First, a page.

"I'm from the government and I'm here to help you."
The latest incarnation of this terrifying phrase is the California State Dept. of Agriculture's plan to spray the city I live in, Oakland, along with basically the entire rest of the San Francisco Bay Area, with a pesticide meant to combat the light brown apple moth. Every night this summer. And every summer for the next five years. Even though the initial spraying in Santa Cruz and Monterey last year produced hundreds of complaints about coughing, wheezing, muscle aches, eye and throat irritation, and asthma attacks.
We're doing this because the light brown apple moth "can damage" a wide range of agricultural crops and other plants. If we don't do this spraying, it'll destroy California agribusiness. The state, and the USDA, say they are trying to "head off a potential disaster."
Yeah, right. Have we got a widespread infestation of the apple moth? Well, no. They've found a few moths in about 11 counties. Does the apple moth cripple agriculture? Well, not visibly in Australia, where it originated; OK, maybe it has natural enemies there. But it's also been introduced into New Zealand, New Caledonia, the British Isles, and Hawaii. I haven't personally heard of the agricultural industry in those places being crippled by this moth; have I missed something??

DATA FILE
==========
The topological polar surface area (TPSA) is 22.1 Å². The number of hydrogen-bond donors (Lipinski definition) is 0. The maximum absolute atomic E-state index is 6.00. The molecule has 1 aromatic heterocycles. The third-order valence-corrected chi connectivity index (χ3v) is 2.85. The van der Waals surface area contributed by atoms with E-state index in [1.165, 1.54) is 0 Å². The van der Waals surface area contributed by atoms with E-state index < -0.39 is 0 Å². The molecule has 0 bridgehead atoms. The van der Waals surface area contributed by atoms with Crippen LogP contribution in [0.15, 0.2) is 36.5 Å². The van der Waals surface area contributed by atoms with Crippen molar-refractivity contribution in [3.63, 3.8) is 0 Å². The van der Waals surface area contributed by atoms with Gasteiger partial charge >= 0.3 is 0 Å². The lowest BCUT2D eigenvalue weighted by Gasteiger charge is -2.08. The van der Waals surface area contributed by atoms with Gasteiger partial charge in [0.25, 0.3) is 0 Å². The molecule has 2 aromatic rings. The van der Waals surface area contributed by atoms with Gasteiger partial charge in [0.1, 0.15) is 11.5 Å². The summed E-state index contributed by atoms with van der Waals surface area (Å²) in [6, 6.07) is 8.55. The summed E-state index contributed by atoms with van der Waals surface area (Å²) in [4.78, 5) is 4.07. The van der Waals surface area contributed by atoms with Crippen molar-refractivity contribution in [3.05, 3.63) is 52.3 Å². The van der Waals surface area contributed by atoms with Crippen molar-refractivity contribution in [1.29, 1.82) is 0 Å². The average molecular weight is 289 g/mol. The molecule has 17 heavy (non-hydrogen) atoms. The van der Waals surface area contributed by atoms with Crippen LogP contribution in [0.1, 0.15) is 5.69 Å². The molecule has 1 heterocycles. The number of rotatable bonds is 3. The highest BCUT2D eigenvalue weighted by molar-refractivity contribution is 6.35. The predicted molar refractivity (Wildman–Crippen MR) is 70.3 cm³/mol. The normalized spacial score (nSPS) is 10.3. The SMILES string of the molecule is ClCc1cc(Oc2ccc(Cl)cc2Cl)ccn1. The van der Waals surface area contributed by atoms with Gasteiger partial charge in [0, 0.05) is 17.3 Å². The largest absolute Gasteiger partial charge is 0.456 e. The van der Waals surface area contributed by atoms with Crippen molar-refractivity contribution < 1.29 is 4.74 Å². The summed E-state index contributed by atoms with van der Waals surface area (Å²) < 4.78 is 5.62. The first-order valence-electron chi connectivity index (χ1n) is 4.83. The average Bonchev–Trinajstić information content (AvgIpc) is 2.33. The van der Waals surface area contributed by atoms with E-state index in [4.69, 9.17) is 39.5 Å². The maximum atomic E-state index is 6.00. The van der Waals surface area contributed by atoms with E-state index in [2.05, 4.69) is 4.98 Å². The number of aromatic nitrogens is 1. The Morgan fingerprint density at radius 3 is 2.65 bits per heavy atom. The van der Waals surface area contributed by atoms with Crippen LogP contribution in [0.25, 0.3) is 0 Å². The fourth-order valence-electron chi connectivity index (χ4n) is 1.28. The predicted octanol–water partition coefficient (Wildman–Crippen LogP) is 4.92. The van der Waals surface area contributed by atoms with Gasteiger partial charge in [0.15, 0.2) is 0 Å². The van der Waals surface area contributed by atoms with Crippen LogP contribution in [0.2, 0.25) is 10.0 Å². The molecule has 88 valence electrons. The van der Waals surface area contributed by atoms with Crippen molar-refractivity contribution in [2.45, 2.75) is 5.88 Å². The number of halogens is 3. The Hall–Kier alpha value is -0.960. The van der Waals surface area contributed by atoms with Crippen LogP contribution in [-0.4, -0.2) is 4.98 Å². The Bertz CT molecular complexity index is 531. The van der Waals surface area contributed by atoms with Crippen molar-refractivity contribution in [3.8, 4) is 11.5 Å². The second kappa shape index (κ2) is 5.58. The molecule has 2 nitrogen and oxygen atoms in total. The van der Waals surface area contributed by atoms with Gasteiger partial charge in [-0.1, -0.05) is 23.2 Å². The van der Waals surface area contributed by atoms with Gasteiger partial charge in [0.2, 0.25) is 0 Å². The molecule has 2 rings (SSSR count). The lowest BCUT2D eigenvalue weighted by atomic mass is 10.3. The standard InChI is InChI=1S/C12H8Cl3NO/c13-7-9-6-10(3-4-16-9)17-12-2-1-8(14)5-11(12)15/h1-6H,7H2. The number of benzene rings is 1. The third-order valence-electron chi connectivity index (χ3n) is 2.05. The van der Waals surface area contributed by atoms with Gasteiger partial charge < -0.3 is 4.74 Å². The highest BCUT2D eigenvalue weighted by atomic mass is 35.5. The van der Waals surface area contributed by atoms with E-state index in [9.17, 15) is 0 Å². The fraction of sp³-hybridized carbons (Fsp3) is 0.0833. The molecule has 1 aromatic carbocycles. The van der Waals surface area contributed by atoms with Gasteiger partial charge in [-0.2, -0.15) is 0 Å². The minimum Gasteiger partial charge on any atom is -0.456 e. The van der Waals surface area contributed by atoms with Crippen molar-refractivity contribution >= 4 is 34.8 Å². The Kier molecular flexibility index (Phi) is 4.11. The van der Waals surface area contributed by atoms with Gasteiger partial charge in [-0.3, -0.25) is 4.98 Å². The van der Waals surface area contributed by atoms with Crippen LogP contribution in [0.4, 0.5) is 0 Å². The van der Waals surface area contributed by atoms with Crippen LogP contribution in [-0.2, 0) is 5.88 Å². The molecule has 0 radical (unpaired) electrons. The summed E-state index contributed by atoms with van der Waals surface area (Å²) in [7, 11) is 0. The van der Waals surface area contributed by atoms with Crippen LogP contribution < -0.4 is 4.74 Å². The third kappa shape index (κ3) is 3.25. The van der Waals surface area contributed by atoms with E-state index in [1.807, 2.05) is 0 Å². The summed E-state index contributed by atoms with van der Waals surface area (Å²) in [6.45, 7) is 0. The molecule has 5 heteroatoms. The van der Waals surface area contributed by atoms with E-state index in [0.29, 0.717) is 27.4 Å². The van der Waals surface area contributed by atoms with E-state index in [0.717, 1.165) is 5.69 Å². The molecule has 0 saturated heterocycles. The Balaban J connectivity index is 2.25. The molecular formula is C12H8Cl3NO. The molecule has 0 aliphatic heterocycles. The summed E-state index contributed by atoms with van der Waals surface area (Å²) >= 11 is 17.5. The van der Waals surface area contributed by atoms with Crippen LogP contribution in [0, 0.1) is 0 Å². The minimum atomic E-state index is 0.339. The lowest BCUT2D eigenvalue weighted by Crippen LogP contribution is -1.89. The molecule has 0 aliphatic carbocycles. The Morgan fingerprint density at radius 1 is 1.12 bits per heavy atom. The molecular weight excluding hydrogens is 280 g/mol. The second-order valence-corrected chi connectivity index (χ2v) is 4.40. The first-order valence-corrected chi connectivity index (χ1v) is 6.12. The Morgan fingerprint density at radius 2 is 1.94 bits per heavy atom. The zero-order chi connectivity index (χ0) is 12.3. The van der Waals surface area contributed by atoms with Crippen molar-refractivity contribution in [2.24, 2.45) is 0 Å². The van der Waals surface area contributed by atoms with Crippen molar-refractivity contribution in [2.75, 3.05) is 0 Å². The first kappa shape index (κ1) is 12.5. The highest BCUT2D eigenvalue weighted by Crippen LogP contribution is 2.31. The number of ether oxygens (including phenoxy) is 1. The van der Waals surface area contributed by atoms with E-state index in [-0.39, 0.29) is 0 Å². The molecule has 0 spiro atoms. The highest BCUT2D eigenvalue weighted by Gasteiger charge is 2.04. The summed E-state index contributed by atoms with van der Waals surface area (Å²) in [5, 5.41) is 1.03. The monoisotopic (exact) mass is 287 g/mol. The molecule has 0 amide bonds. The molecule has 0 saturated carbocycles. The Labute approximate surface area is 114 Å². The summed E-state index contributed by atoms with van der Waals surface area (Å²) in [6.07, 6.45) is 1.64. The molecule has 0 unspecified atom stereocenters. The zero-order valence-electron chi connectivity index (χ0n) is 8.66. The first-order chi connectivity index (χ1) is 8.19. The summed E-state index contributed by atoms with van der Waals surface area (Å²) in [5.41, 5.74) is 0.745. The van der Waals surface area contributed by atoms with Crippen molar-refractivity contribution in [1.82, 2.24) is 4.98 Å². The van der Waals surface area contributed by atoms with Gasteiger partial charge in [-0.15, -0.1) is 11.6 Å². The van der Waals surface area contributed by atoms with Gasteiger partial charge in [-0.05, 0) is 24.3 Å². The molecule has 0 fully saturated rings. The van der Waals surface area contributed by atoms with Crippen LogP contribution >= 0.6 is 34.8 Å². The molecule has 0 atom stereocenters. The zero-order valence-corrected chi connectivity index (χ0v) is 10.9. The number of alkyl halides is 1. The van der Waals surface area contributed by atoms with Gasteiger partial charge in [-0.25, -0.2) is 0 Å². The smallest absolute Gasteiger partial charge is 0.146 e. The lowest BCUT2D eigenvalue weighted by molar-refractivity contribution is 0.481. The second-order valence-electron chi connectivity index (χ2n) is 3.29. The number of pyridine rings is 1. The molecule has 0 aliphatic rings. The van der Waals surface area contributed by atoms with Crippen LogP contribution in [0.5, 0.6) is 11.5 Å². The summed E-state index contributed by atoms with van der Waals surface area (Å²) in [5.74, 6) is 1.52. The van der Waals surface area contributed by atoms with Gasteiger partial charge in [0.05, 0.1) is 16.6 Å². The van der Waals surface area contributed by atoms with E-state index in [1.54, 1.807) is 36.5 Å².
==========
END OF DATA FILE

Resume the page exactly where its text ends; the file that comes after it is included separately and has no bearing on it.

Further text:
Look, they propose to fly crop-dusters over the city of Oakland, at a height of 200 feet or less, and spray a chemical called CheckMate over the city (and about every other city in the Bay Area), every night, all summer. To read a professional analysis of the ingredients of CheckMate, review this article in today's San Francisco Chronicle, from Richard Fagerland, of "Ask the Bugman." It is scary. It is very scary. The USDA says the amount of pesticide they want to use "shouldn't pose severe health risks." I'd like to know how they determine what health risks are "severe."
I'm an asthmatic; I also have eye problems due to other chronic conditions. I am seriously concerned about my health if I have to live with this crap falling out of the sky for the next five years. There are bills in the California legislature right now to block this spraying, and I think my next step is to go to my legislators' web sites and encourage them to pass those bills.
This is an attempt to protect California agribusiness at the expense of the health of the majority of the northern California urban population. Well, boys, there are more of us than there are of them, and we vote for you. Or we don't; your choice.